Chester Martin Remembers The Park Theater

Sunday, January 24, 2016
Park Theater
Park Theater

It was actually inspiring for me to see the recent picture posted here on Chattanoogan.com of the former Park Theater. It was on the SE corner of  McCallie and Willow Street, and could classify easily as being one of Chattanooga's first "Art" theaters. I think there was another such theater in Riverview, but it was outside of my territory as I had no car at the time. The "Park" theater took its name from Highland Park, probably the first Chattanooga suburb after St. Elmo. There were no published ratings for film in those days, so it could be assumed that all performances were for "General" audiences. After the Park and Riverview theaters, I think the Brainerd (Cinerama) Theater came next, which was on the northeast corner of Brainerd Road and Germantown.

About 1950 while I was still in high school, the Park Theater offered a "Finer Films Festival" that lasted for many weeks. My art teacher at Kirkman Vocational HS reviewed all the titles and urged all his students to go, if at all possible.

They were some of the most interesting films I had ever seen, and introduced such actors as Alec Guinness to Chattanooga audiences. There were many titles I still find available on Netflix, such as "Bicycle Thief", "Quartet", "Macbeth", (played by a young Sir Laurence Olivier), "Tight Little Island", Gilbert and Sullivan's operetta, "The Mikado" etc. Alec Guinness was already an acclaimed actor in his native England at the time, but virtually unknown in the U.S. The Park Theater showed a number of his earliest films such as, "The Captain's Paradise", and "Lavender Hill Mob". Another memorable film from that series was, "The Red Shoes." I can still recommend any of those films to this day, even though a bit "dated". One of Charlie Chaplin's last films before he left the U.S. was also in that line-up, titled, "Limelight." I think he wrote both the screenplay and the music.

Until about 1950 Disney had dominated the field of Animation - in the entire world, actually. It was said that if you asked someone in a remote African village to name a well-known American, they would not say "Truman" or "Eisenhower", but "Walt Disney". So it was a great surprise for Chattanoogans when the Park Theater started presenting some "foreign" animated films. I only saw one such French film, which depicted human robots whose every movement was accompanied by an appropriate mechanical sound, and there was no dialogue. Very different from Disney! Like it or not, it was probably good for helping us Chattanoogans get out of a comfortable rut and showing us some new avenues for Film Art, and Animation in general.

As you waited in line to buy your ticket at the Park, you ran the good chance of meeting up with some of your favorite people, giving you the opportunity for sitting together and enjoying the film all the more.

(Chester Martin is a native Chattanoogan who is a talented painter as well as local historian. He and his wife, Pat, live in Brainerd. Mr. Martin can be reached at cymppm@comcast.net )

Chester Martin
Chester Martin


Burma Shave Signs

Years ago my uncle Alf (A.T.) Connelly, a WWII vet, upon returning to civilian life, worked as a sign painter for the then Atomic Energy Commission in Oak Ridge, Tn. He painted miniature sets of Burma Shave signs. Attached is a photo of one of those sets. The signs read as follows: “They missed the turn, Car was whizzin’, The fault her’n, The funeral his’n, Burma Shave”.  ... (click for more)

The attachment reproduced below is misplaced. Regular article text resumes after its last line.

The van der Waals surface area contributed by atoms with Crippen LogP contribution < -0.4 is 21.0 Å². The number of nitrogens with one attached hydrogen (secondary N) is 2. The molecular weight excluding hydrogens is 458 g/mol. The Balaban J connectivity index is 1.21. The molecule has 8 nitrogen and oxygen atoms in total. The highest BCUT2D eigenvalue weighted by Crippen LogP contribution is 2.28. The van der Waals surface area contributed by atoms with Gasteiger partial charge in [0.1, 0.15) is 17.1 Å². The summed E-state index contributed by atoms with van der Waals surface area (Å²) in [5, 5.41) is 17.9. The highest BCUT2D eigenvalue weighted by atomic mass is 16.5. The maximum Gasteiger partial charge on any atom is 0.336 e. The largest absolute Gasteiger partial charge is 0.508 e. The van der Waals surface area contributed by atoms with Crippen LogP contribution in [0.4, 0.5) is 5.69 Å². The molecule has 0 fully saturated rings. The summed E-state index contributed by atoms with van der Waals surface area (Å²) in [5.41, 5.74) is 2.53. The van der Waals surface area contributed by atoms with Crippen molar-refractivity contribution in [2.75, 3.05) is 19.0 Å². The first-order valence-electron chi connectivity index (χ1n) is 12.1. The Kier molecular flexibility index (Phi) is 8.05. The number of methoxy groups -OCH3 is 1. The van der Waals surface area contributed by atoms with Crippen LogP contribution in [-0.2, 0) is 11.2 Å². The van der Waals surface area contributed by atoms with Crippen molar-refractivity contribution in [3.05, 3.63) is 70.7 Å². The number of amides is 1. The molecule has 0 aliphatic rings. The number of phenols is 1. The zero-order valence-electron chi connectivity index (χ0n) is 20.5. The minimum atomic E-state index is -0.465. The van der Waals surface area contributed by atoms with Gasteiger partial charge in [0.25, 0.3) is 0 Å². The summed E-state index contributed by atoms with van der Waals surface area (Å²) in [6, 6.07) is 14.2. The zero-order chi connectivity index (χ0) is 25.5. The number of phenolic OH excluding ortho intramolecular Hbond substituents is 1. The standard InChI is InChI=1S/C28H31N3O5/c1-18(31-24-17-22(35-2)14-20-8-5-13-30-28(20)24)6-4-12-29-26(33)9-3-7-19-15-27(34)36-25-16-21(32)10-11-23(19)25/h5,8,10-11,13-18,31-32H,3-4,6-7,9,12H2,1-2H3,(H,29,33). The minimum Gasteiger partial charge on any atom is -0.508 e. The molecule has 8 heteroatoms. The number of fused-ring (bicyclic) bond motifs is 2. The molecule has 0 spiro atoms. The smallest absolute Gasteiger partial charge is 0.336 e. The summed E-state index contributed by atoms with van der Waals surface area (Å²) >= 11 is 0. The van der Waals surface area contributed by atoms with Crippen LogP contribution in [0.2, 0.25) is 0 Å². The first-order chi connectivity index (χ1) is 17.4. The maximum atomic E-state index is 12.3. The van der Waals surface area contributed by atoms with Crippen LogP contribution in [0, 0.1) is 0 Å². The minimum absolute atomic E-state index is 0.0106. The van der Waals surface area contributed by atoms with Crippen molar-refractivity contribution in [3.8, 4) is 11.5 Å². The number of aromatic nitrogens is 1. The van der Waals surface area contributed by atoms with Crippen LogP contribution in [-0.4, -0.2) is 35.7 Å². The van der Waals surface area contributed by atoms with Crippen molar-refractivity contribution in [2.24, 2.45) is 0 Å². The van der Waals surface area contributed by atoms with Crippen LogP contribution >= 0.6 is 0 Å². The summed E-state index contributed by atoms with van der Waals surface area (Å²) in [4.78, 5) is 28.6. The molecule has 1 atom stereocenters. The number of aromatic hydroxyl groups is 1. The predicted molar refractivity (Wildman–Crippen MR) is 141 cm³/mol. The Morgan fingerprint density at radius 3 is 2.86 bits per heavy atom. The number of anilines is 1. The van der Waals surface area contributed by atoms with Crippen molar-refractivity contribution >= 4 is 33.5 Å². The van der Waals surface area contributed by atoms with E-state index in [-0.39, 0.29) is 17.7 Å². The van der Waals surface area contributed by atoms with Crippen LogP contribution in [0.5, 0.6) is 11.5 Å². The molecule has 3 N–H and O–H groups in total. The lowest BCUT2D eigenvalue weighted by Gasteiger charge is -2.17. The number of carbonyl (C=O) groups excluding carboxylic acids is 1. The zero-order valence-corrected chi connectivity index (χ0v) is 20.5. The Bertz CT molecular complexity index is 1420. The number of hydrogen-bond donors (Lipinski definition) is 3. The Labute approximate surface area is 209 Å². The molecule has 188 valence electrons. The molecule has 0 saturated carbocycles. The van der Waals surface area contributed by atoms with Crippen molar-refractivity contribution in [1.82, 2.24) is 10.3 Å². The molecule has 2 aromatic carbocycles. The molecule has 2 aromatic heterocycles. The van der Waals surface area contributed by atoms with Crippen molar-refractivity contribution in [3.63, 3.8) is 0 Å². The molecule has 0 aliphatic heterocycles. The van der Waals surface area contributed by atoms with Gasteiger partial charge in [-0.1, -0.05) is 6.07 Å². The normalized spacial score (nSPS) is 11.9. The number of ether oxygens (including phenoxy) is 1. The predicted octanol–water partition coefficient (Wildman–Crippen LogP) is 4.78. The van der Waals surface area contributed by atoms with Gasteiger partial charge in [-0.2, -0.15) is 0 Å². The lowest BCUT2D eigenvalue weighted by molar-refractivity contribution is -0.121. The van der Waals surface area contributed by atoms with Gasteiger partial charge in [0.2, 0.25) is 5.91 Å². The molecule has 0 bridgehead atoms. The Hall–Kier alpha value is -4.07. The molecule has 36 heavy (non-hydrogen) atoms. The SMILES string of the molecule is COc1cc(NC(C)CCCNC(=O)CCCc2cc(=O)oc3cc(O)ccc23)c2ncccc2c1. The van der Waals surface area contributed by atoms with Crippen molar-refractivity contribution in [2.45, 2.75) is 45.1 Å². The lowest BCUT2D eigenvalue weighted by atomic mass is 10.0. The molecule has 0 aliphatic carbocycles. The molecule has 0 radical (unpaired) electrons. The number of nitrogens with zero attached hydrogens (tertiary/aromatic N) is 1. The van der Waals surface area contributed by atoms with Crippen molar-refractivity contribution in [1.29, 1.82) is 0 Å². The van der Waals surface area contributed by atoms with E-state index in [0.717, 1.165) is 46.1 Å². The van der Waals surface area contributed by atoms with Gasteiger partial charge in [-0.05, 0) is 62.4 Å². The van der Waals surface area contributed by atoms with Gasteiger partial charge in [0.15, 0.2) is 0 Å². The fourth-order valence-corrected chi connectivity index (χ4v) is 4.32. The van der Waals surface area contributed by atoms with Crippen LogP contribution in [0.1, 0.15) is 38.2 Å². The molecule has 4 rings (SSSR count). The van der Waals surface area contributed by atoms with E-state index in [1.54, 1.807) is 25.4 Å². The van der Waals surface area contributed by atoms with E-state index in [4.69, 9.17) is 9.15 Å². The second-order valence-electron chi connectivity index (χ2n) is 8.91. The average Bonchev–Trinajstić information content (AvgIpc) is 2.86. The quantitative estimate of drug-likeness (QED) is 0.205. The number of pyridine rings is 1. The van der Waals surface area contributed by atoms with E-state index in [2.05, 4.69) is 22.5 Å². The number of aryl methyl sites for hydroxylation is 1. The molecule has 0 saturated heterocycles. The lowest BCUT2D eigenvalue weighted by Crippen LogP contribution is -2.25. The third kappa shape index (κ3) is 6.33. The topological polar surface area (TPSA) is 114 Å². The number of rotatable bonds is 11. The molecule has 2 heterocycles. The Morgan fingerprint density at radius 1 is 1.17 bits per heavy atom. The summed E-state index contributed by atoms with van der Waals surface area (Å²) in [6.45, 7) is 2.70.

Brooks Family Was Among Earliest Settlers Of Sale Creek

Joseph Brooks was one of the earliest settlers at Sale Creek when it was part of Rhea County. Three of his nieces along with their husbands were Hamilton County pioneers. Joseph Brooks and his brother, Moses Brooks, were sons of John Brooks, who was born in Ireland about 1730. He made his way to Philadelphia and lived a short time in Pennsylvania before going with the tide of ... (click for more)

McCallie Coach From 90s Who Is Now Deceased Is Accused Of Abusing Students

A McCallie School coach from the 1990s who is now deceased is being accused of abusing students at the private prep school. Two former students said Steven Lee "Steve" Carpenter sexually abused them. Carpenter was the basketball coach at McCallie for 11 seasons - through 1999. He was boys basketball coach at Ridgeland High School beginning in 2000. Carpenter was ... (click for more)

Famed Radio Broadcaster Tommy Jett Dies At 77 At His Flintstone Home

Legendary radio broadcaster Tommy Jett (Thomas Wayne Reynolds) died Wednesday in his sleep at his residence in Flintstone, Ga.   He was 77. The native of Smithville, Tn., first was heard on Chattanooga radio in 1961 when he joined WFLI. He was known for his gaudy rings and his "Hey Now" greeting. He switched to country on WDOD in the 1980s and later was on "The Legend" ... (click for more)

Pluses And Minuses Of Tennessee's New Opioid Law

It was clear when Governor Haslam announced his TN Together plan in January that lawmakers were going to do something to try to address the state’s opioid abuse epidemic. With the passage of SB 2257/HB 1831, Tennessee now has one of the most comprehensive and restrictive laws of any state.   The Tennessee Medical Association was actively engaged in the process and appreciates ... (click for more)

Roy Exum: A True Tennessean

“Last week I told some Republican friends who have held high office, traditional and true Republicans, who like you are both conservative and compassionate, Christians in their personal faith and public service,” the email began. “These are Tennessee Republicans that I have known for decades, and whom I'd trust with my life and my wife … I told them that my views and values make ... (click for more)